Facebook's CEO explains why e-commerce sales surge

4 minutes
Facebook's CEO explains why e-commerce sales surge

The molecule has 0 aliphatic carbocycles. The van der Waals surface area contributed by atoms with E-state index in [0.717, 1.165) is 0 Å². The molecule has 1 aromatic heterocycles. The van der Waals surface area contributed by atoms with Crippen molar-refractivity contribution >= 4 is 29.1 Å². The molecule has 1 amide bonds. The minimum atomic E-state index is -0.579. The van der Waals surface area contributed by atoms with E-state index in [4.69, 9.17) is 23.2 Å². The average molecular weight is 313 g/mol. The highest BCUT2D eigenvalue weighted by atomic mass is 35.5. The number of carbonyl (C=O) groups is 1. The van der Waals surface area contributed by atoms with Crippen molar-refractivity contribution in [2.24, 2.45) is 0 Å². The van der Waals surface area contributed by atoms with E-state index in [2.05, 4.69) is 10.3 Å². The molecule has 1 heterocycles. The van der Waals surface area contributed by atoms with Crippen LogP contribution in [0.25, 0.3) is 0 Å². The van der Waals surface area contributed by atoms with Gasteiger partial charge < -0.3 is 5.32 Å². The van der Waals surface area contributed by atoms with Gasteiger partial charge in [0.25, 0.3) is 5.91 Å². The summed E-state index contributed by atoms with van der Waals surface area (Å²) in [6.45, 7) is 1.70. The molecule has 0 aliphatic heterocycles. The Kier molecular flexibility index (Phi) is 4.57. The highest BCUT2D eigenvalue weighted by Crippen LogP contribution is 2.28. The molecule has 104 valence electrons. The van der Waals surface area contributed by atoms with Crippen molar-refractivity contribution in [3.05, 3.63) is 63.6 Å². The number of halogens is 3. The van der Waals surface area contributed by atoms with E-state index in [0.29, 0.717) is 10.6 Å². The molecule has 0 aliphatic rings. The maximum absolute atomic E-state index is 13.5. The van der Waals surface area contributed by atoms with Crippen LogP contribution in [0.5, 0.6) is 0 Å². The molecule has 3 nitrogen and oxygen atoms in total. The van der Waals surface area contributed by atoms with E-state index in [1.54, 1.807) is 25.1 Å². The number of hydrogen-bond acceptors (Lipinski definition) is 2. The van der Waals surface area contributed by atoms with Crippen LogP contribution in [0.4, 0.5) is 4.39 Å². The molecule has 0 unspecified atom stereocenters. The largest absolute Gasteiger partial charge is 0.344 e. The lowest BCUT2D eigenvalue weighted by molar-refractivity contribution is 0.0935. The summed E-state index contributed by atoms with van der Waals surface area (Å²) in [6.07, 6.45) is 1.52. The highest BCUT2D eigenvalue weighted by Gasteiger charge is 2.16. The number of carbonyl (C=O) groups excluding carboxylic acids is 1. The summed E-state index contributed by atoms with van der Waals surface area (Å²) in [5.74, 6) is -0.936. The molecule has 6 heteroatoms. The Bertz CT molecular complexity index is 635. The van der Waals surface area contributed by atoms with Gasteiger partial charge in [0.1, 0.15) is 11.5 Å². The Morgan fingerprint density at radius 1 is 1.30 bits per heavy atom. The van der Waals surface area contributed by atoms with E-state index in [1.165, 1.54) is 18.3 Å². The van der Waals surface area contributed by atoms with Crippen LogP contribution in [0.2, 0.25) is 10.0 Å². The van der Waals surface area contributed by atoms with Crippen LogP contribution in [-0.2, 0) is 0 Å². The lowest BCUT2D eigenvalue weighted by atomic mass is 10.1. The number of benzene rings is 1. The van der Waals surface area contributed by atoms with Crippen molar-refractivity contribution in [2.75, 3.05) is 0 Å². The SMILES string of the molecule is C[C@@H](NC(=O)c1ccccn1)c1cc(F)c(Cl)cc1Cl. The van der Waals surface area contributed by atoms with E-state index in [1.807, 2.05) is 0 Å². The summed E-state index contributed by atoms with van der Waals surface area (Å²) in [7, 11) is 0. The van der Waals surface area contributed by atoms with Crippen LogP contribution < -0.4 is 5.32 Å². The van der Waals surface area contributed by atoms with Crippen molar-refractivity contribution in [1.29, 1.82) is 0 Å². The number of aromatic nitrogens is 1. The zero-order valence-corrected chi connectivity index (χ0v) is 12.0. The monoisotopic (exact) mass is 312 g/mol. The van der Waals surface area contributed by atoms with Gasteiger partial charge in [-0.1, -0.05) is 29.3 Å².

The coronavirus pandemic affected retail, crushing brick-and-mortar stores and scaling up digital sales — not only benefiting e-commerce giants like Amazon, but also some small businesses that built an online footprint. E-commerce consists of roughly $1 out of every $5 spent on retail in 2020, up from about $1 out of every $7 spent in 2019 according to a report released by Mastercard earlier this month. The report also said that between 20% and 30% of this increase will remain permanent. In a new interview Carolyn EversonEverson — Vice President of FacebookFacebook's Global Business Group — said the platform's digital tools helped hundreds of millions of small businesses across all sectors as COVID 19 accelerated the shift of business operations online. The company is in the process of rolling out additional tools to improve their experience on the platform, she added. There is no question that the environment for small businesses has been incredibly challenging, says Everson. And yet, there is a lot of optimism and positivity as well. What we're seeing is that, although certain businesses are definitely struggling, there is an energy and entrepreneurship around really fulfilling different consumer needs, she adds. According to a report released by Facebook, Everson said 50-five percent of small businesses say they are using digital tools to communicate with customers. Two-hundred million small businesses use FacebookFacebook's free tools, said Everson, who noted that 10 million of these companies pay Facebook for advertising while the rest take advantage of the tools without paying money to the company. Small businesses use the platform to create a Facebook Page that informs users about the company and updates them on new products, as well as an Instagram Business Account that allows some companies to sell goods directly through the app. Facebook derives significant revenue from the presence of small businesses on the platform. They account for nearly 75% of the company's annual advertising revenues, according to a 2014 research from Deutsche Bank cited by Marketplace. That local business never had a website'' Earlier this month the company announced changes that it says will help users find small businesses, including a news feed feature — currently testing in North America with some users — that would allow users to click on topics they're interested in under posts and ads and find businesses related to those topics. In your local neighborhood where, before the pandemic, that local business had a website, certainly not a mobile app, you were probably not able to buy anything digitally from them, says she. They suddenly had to become digital. So we accelerated our commerce efforts, launched Facebook shops, Instagram Checkout and just recently, we announced a more tools for small businesses, she adds. Tools, for example, that can help consumers find more local businesses. One of the most important things that our platform can do is help to rejuvenate and provide tools to small businesses, Everson says. Andy Serwer spoke with Yahoo Finance Editor-in-Chief Everson in an episode of 'Influencers with Andy Serwer, a weekly interview series with leaders in business, politics and entertainment. She joined Facebook a decade ago, and cultivated the company's advertising division and managed relationships with the top advertisers. Over their tenure, the company's annual advertising revenue exploded from $3.1 billion in 2011 to $84.1 billion last year. Before her tenure at Facebook, she held executive roles at tech and media companies like Microsoft Viacom and Zagat. Everson said that in a speaking to Yahoo Finance, Facebook will continue to offer other online tools as companies try to make up for the losses they have suffered from the pandemic. This will be an ongoing effort, she says; You will continue to see us roll out new products and services, really with the aim of helping businesses not only replace the revenue that they have lost, but hopefully be able to get new revenue streams and find new consumers worldwide. Referring to the e-commerce boom, Everson said customers have developed a new set of expectations around the ease with which they can shop online. Consumers got a chance to see how efficient, how much time they can save, the quality of products and services that can be delivered to them, says she. If anything, consumer expectations are going to be much higher in this pandemic. When a phrase is meant to suggest something, someone else is also supposed to be said. Ken Burns: People are making lots of money off the big lie' of US election fraud. None co-founder of Netflix on creative culture: We'manage at the edge of chaos' None Read the latest financial and business news from Yahoo Finance.com.

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